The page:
The brief blockade of opioid receptors between 2 a.m. and 4 a.m. that is caused by taking LDN at bedtime each night is believed to produce a prolonged up-regulation of vital elements of the immune system by causing an increase in endorphin production. Normal volunteers who have taken LDN in this fashion have been found to have much higher levels of beta-endorphins circulating in their blood in the following days.

While it is not completely understood yet, it is becoming apparent that endorphin secretions (our own internal opioids) play a central role in regulating the immune system. I believe that LDN works for me. I think it helps with my energy levels and also modulates my immune system so that it is more balanced. I also believe that it helps to control the neuropathy I experience.

Are wondering if LDN can help you? Here’s my advice. It may be worth discussing LDN with a DAN doctor, naturopath or functional medicine physician. In the meantime, remember that if you suffer from an autoimmune condition or any other health related issues, you may want to look into the main tenets of my healing program which include:

Comments

169 responses to “What is Low Dose Naltrexone?”

  1. I have been taking LDN since 2011. I was Dx with M.S in 1996. My first MRI that finally showed no active lesions was in 2012. My parents health was declining in 2015 and ran out of my LDN and did not get it refilled. I lost both parents one week a part and my 31 yr old brother-in-law 2015. January 2017 I restarted my LDN after my best friend asked me if I was still taking my LDN(I was under so much stress I truely forgot to refill my prescription). In 2018 my MRI showed an increase in lesions but no enhancing(active) lesions. I know the stress of dealing with the death of my parents, brother-in-law and not being protected by LDN allowed my M S. to go haywire . I was on 3 mg at the time but my spasm have decreased significantly I had the dose increase to 5 mg. This TRUELY is a miracle medication and I encourage every M.S’er to demand your doctor to prescribe LDN.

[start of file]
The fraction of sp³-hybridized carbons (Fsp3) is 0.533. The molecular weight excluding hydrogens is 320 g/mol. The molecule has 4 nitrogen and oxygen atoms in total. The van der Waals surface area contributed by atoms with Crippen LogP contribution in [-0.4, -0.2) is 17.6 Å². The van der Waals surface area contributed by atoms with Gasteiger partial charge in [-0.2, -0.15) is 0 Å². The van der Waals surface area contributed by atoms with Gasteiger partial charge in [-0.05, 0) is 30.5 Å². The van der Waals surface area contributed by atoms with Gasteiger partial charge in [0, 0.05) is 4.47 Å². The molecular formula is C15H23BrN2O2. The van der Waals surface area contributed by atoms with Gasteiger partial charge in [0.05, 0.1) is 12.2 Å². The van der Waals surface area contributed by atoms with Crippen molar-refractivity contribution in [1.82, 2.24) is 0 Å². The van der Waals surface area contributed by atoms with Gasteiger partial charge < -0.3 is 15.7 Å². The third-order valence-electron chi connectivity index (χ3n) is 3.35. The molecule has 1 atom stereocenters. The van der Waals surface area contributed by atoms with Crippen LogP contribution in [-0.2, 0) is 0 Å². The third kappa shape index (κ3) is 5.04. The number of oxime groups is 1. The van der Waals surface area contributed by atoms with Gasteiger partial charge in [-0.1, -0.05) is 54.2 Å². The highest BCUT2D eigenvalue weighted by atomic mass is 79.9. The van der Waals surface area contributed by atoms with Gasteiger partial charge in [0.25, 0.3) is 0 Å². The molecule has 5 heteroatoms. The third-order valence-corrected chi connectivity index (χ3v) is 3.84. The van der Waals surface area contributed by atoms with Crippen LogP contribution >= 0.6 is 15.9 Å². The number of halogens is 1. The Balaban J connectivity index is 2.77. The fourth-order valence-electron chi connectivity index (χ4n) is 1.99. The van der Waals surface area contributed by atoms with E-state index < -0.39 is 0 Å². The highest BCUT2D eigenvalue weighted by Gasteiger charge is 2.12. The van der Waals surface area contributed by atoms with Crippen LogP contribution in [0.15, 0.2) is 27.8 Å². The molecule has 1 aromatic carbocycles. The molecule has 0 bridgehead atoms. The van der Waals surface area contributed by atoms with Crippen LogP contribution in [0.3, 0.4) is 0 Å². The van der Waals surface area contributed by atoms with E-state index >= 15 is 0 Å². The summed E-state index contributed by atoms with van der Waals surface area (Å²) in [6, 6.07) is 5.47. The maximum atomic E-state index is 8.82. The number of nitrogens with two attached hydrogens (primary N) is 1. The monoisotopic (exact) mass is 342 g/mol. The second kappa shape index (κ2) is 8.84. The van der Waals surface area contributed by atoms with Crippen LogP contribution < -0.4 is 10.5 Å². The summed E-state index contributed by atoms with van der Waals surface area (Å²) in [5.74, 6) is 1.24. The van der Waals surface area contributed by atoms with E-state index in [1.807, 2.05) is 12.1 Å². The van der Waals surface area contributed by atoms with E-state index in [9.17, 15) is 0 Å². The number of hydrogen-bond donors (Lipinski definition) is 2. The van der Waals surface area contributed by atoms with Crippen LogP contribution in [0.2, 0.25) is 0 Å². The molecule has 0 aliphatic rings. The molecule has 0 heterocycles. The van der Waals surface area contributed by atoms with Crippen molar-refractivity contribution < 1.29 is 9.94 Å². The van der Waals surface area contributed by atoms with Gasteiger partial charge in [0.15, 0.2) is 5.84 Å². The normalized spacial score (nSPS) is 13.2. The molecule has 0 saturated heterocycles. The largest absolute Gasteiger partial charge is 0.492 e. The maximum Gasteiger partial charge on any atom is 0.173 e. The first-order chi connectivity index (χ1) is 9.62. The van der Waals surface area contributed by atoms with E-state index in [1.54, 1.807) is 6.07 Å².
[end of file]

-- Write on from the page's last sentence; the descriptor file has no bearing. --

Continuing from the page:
2. I’m looking into starting LDN for psoriatic arthritis but struggle with acid reflux. I have heard that LDN can cause acid reflux is this true?

        • Sonya, thanks for your comment –are you saying that you had acid reflux after you took the LDN? Trying to understand your comment :-)

  3. Have you heard about the Coimbra protocol for MS. Dr Coimbra in Brazil is curing people from their MS. That may sound fantastical but it is true. Search Coimbra Protocol. I’ve got nothing to do with him by the way.

    • Thank you for mentioning this. I have vitiligo, an autoimmune disease attacking the melanocytes in the skin so you lose pigmentation. I had not heard of the Coimbra protocol, but it sounds promising not only for MS, but vitiligo and other autoimmune disorders. I also have Hashimoto’s and Low Dose Naltrexone and have read on Thyroid Pharmacist/Izabella Wentz’s site that it can be very helpful for that too. Thank you, Elana!